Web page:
Ligny Tower

Trapani, Italy

Ligny Tower is a coastal watchtower built between 1671 and 1672 at a strategic position on the city's western coast. Today, the tower is in good condition, and it is open to the public as an archaeological museum.

Ligny Tower was built on a narrow strip of land on Trapani's western coast, to defend the city from attacks by the Barbary corsairs. It was named after the Viceroy of Sicily, Claude Lamoral, 3rd Prince of Ligne, who had ordered its construction. The tower was designed by the Flemish architect Carlos de Grunenbergh. It has a square base with scarped walls, with four corner turrets which originally contained lanterns.

A passage connecting the tower with the mainland was built in 1806, and guns were installed on the tower's roof until 1862. It was subsequently used as a semaphore station, but it was eventually abandoned.

In World War II, the tower was used by the Regia Marina and was armed with anti-aircraft guns.

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Details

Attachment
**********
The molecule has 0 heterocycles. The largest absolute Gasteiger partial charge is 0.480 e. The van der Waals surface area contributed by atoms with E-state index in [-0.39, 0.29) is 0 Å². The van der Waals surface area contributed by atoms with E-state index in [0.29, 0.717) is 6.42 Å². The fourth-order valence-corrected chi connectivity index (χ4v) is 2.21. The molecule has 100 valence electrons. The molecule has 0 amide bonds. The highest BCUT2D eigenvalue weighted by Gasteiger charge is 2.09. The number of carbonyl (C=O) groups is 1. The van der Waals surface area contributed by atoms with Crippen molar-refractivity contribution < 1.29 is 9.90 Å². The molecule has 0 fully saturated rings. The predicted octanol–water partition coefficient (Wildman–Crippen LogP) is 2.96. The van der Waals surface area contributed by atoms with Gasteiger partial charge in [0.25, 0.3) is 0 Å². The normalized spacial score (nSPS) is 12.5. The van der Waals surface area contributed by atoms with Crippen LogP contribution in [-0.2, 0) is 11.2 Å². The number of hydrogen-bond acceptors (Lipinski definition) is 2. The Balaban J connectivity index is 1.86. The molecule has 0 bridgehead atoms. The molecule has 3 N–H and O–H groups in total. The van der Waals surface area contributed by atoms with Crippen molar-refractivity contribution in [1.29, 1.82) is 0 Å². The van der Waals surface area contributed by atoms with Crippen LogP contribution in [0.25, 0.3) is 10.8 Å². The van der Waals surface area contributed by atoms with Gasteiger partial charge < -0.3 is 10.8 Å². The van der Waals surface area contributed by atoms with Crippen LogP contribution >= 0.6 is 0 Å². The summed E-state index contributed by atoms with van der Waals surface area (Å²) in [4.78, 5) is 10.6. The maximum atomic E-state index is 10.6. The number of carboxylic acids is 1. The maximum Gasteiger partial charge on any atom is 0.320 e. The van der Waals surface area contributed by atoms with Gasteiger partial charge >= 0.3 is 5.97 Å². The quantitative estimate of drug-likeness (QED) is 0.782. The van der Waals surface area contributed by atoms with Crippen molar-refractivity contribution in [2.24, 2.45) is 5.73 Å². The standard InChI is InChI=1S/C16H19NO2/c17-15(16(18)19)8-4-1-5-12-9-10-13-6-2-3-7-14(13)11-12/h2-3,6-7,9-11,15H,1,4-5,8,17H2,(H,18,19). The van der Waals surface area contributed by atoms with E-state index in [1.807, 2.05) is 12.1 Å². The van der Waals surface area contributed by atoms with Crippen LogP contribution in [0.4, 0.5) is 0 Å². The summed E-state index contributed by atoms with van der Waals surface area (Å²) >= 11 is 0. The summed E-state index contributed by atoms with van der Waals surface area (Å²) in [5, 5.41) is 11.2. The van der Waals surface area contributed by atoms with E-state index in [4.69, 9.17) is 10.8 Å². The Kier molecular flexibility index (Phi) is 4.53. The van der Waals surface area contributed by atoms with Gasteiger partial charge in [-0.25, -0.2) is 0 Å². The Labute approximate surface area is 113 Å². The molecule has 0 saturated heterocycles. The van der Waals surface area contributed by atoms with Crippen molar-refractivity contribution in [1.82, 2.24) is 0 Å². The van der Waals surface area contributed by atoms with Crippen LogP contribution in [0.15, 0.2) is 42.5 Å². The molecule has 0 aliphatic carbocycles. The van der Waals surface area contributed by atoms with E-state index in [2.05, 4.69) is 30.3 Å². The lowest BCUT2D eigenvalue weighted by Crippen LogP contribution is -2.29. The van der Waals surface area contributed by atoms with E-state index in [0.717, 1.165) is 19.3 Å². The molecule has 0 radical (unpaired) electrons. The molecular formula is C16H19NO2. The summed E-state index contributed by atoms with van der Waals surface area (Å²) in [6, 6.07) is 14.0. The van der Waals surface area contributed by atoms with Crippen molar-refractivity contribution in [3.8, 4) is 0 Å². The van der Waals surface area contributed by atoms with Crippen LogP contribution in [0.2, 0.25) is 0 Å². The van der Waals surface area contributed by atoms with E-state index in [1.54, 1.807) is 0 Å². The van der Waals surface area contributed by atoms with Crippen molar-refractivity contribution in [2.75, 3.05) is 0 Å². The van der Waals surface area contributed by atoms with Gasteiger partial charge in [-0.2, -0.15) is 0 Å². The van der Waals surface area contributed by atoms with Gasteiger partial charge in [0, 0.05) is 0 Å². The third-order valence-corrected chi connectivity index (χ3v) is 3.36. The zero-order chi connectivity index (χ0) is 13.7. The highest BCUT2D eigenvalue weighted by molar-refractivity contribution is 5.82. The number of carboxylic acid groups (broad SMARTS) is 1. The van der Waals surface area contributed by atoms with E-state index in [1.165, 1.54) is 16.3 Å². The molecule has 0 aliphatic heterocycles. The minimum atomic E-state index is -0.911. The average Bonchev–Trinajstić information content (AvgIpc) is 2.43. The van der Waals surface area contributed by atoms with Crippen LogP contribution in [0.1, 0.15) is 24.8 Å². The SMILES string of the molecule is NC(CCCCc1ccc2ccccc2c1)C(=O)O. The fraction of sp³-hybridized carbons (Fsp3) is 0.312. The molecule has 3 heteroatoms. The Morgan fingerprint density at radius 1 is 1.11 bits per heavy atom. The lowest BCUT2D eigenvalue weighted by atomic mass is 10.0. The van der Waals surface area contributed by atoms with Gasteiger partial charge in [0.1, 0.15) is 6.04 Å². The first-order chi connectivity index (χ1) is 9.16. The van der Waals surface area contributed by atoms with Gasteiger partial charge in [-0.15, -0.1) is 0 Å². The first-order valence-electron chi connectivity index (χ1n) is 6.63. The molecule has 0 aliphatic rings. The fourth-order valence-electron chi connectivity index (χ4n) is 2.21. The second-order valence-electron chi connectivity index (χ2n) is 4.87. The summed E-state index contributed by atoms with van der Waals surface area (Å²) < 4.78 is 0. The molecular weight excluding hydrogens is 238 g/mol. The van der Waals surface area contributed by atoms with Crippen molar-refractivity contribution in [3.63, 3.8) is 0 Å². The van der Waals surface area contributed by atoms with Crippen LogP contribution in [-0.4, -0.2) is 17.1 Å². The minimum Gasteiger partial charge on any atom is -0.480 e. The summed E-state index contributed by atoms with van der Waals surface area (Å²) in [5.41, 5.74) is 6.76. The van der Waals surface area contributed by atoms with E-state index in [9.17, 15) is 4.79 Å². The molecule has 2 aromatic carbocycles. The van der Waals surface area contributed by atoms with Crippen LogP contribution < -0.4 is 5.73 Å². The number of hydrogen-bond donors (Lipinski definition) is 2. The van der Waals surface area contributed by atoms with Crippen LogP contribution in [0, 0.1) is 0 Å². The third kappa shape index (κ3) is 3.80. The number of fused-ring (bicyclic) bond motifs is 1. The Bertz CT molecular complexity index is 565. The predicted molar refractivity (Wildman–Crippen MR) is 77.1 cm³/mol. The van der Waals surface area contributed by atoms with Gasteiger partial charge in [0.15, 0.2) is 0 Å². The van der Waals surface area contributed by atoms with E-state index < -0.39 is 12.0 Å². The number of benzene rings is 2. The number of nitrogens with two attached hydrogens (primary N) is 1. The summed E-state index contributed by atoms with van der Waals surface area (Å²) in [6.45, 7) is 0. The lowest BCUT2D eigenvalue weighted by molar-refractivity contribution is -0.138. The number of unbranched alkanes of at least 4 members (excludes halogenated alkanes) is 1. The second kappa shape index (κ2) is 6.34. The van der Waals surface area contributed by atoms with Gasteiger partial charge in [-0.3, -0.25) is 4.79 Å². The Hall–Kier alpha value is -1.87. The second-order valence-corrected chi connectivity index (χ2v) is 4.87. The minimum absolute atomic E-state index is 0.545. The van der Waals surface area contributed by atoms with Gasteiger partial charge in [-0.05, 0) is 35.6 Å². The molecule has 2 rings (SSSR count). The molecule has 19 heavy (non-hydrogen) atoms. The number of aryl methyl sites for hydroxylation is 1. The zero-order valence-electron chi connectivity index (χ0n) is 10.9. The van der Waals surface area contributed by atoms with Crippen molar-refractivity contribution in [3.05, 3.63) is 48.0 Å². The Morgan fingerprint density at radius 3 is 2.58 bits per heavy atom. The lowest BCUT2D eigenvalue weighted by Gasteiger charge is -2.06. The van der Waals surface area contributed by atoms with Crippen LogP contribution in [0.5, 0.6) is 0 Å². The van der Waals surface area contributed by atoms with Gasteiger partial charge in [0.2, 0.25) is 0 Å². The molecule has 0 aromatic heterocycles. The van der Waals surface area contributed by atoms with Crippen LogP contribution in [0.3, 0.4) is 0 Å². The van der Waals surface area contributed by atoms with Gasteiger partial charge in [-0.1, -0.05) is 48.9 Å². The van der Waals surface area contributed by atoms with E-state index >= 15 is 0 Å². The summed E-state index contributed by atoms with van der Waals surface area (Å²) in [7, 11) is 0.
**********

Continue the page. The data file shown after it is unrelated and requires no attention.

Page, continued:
Founded: 1671
Category: Castles and fortifications in Italy

More Information

en.wikipedia.org

Rating

4.4/5 (based on Google user reviews)

User Reviews

michalakadam88 (4 years ago)
Great place to see the sunset!
Melania Brand (5 years ago)
Beautiful view. Can enjoy reading and meditation here.
Ondřej Novák (5 years ago)
Very beautiful place, great view, the place where Tyrrhenian and Mediterranean seas meet. The museum part is small, interesting and during our visit (July 2019) uncomplete. Interesting info: There are local wedding sometimes. Also, local children had been using the rocks behind the tower for testing their courage by jumping to the distant ones (wedding witnessed, the other thing told us our local host).
Asbjørn Bordoy (5 years ago)
The museum was closed, but It was very nice walk with a nice view.
Antonio Fiorino (5 years ago)
Fantastic Place. However on Sunday It should have been open but we found It closed. So we did not visit the Museum. Really a shame.
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